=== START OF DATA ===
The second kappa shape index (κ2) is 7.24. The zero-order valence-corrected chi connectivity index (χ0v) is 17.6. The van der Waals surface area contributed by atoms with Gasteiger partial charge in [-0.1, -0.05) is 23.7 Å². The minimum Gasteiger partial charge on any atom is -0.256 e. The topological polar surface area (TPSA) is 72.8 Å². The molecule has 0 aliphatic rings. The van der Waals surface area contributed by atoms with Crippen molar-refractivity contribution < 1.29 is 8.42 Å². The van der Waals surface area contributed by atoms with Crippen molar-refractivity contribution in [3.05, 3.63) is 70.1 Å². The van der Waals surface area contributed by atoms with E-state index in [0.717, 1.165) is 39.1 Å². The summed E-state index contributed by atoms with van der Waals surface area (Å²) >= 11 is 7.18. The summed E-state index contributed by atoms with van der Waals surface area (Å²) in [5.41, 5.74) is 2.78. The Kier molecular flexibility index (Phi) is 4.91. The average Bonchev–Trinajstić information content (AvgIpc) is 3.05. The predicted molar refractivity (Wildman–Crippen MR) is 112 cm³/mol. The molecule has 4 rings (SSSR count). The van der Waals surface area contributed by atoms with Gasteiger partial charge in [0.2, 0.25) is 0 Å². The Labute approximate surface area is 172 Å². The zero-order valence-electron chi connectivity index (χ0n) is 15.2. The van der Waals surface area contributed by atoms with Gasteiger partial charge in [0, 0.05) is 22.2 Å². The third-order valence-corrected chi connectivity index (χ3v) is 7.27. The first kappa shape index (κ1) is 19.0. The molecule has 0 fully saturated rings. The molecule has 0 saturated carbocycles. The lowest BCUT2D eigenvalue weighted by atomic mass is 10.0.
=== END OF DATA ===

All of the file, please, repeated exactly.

The second kappa shape index (κ2) is 7.24. The zero-order valence-corrected chi connectivity index (χ0v) is 17.6. The van der Waals surface area contributed by atoms with Gasteiger partial charge in [-0.1, -0.05) is 23.7 Å². The minimum Gasteiger partial charge on any atom is -0.256 e. The topological polar surface area (TPSA) is 72.8 Å². The molecule has 0 aliphatic rings. The van der Waals surface area contributed by atoms with Crippen molar-refractivity contribution < 1.29 is 8.42 Å². The van der Waals surface area contributed by atoms with Crippen molar-refractivity contribution in [3.05, 3.63) is 70.1 Å². The van der Waals surface area contributed by atoms with E-state index in [0.717, 1.165) is 39.1 Å². The summed E-state index contributed by atoms with van der Waals surface area (Å²) >= 11 is 7.18. The summed E-state index contributed by atoms with van der Waals surface area (Å²) in [5.41, 5.74) is 2.78. The Kier molecular flexibility index (Phi) is 4.91. The average Bonchev–Trinajstić information content (AvgIpc) is 3.05. The predicted molar refractivity (Wildman–Crippen MR) is 112 cm³/mol. The molecule has 4 rings (SSSR count). The van der Waals surface area contributed by atoms with Gasteiger partial charge in [0.2, 0.25) is 0 Å². The Labute approximate surface area is 172 Å². The zero-order valence-electron chi connectivity index (χ0n) is 15.2. The van der Waals surface area contributed by atoms with Gasteiger partial charge in [0, 0.05) is 22.2 Å². The third-order valence-corrected chi connectivity index (χ3v) is 7.27. The first kappa shape index (κ1) is 19.0. The molecule has 0 fully saturated rings. The molecule has 0 saturated carbocycles. The lowest BCUT2D eigenvalue weighted by atomic mass is 10.0.